Mountainair Verbier
Skiing
14-4-17

Author

emma Skiing

Find the Best Pair of Downhill Skis for any Condition

Are you looking for a new pair of skis this season? 

Thinking of trying out something new or just time for an upgrade?

Whether you’re just discovering the joys of skiing, or are simply tired of hitting the slopes on the same old skis, it’s important to get the right equipment for the job. 

So what is the difference between ‘All-mountain’ skis, ‘Powder’ skis and ‘Carving’ skis?

And how do you know which ones are right for you?

Read on to find out what you need to consider when choosing your next pair of skis…

It’s All About the Terrain…

To get the best performance from your equipment, it’s important to choose a model that’s been built to handle the conditions you’ll be skiing in.

Each terrain listed below has a slightly different ski design associated with it. 

You’ll find that many skis cross-over these categories, and that’s a good thing for most people. 

If you’re ever unsure, don’t be afraid to ask an expert in-store, who will be more than happy to help you out. 

Piste

Piste skis are a good place to start for beginner to intermediate skiers, who are sticking to the well-groomed piste.

Designed with a narrow waist for maneuverability and tight turns, these skis tend to be a good balance between performance and ease-of-use.

Piste skiing

All-Mountain

‘All-Mountain’ is probably the most misleading term used to describe skis, as it encompasses a wide range of ski designs suitable for many different terrains.

For simplicity, all-mountain skis can be whatever skis you like, as long as they fit your style and skill level, most of the time, in most conditions.

Although it might seem a little vague, these types of ski can be great ‘all-rounders’ for those that like to explore different terrains.

The best advice is to pay attention to the way you ski and think about where you spend most of your time on your slope, then pick the skis that are best tailored for your circumstances.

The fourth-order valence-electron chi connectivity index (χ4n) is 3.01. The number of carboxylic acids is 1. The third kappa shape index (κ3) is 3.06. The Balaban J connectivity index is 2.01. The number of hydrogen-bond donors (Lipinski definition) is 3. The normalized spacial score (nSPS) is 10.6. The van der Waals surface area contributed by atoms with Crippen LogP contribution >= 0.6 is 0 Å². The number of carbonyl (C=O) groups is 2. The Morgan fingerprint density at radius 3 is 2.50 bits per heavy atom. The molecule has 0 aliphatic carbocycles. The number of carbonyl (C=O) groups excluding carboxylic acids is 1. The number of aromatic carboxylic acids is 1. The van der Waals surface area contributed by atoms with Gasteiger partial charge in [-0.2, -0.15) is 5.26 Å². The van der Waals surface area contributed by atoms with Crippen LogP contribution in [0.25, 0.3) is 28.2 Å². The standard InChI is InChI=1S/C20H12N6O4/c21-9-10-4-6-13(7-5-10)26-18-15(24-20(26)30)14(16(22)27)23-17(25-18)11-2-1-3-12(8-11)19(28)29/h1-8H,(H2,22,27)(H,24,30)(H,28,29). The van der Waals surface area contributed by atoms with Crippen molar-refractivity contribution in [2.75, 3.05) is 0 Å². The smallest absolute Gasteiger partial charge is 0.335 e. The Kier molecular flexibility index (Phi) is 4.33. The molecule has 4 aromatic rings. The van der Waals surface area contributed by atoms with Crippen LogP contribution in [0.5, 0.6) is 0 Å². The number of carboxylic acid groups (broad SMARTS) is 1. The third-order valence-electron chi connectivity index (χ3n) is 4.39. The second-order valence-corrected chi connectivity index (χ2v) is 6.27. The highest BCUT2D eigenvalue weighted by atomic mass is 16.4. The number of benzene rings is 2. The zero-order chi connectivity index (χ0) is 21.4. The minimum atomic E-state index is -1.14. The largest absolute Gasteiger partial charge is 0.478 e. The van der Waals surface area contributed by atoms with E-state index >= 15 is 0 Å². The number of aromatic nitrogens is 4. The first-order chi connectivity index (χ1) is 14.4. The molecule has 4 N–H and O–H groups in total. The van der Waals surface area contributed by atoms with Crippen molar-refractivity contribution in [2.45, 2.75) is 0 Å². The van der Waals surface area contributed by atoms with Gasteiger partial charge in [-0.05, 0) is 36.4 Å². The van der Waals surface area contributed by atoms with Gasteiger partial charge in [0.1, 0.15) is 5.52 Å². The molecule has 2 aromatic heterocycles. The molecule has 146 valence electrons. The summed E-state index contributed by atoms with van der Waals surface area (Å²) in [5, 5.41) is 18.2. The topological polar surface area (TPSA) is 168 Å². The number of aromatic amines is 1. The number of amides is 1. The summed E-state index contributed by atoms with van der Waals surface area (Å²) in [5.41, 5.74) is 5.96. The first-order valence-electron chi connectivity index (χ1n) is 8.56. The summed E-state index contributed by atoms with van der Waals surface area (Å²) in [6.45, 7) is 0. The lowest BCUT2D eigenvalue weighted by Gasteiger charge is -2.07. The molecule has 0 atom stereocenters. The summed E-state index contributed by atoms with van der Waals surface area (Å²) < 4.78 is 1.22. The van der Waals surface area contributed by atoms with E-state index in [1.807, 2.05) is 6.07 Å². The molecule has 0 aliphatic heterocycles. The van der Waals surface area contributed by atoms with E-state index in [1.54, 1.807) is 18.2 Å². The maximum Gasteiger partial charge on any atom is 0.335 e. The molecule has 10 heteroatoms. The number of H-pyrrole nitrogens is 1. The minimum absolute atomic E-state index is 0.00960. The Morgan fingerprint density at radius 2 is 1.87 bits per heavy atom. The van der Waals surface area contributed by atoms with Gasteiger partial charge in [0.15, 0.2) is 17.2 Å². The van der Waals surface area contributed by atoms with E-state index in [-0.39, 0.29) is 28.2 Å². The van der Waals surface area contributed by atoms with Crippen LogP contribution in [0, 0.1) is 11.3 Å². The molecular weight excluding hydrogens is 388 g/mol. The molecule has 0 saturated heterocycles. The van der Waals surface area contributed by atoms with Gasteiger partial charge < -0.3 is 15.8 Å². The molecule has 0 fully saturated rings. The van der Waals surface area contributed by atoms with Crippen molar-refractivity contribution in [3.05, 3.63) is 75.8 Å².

Big-Mountain

If you’re a beginner, these skis are not for you.

Usually the reserve of the experts with a penchant for flying, Big Mountain or Free-ride skis are designed for the high performance at top speeds.

If you’re an expert skier with a powerful physique, a true big mountain ski will allow you to take your skiing to the next level.

If you are going to grab yourself a pair of Big Mountain skis, then do be wary.

Many of the larger brands call all their widest skis ‘big-mountain’, but these will not deliver quite the same performance boost that a real big-mountain ski can.

Big mountain skiing

Powder/Freeride

As the name implies, these skis are built for pounding through fresh off-piste powder.

The most obvious feature of powder skis is their ‘fat-waist’ (middle). 

This helps to boost flotation and increase lift in soft, deep snow.

This is where you’ll see the most innovative designs, with some going as far as making the waist wider than the tips.

Most also come with lots of ‘rocker’, which means that you’ll have lots of flex to help you manoeuvre in deep snow. 

It does also mean however, that turns on-piste will be harder, although many powder skis today are more than versatile enough to handle harder snow.

Freeride / powder skiing

All things considered…

The most important thing to remember when buying a new pair of skis is to go with what feels comfortable for you. 

There’s a wide range of variation and ‘grey-area’ when trying to categorise skis, and that’s without considering individual skier’s opinions!

Don’t let anyone tell you which skis are ‘right’ or ‘wrong’, because it all comes down to your personal preference. 

The best advice we have is to do your research, and then go and spend some time on the snow on a few different sets, to see which works best for you.  

Ski selection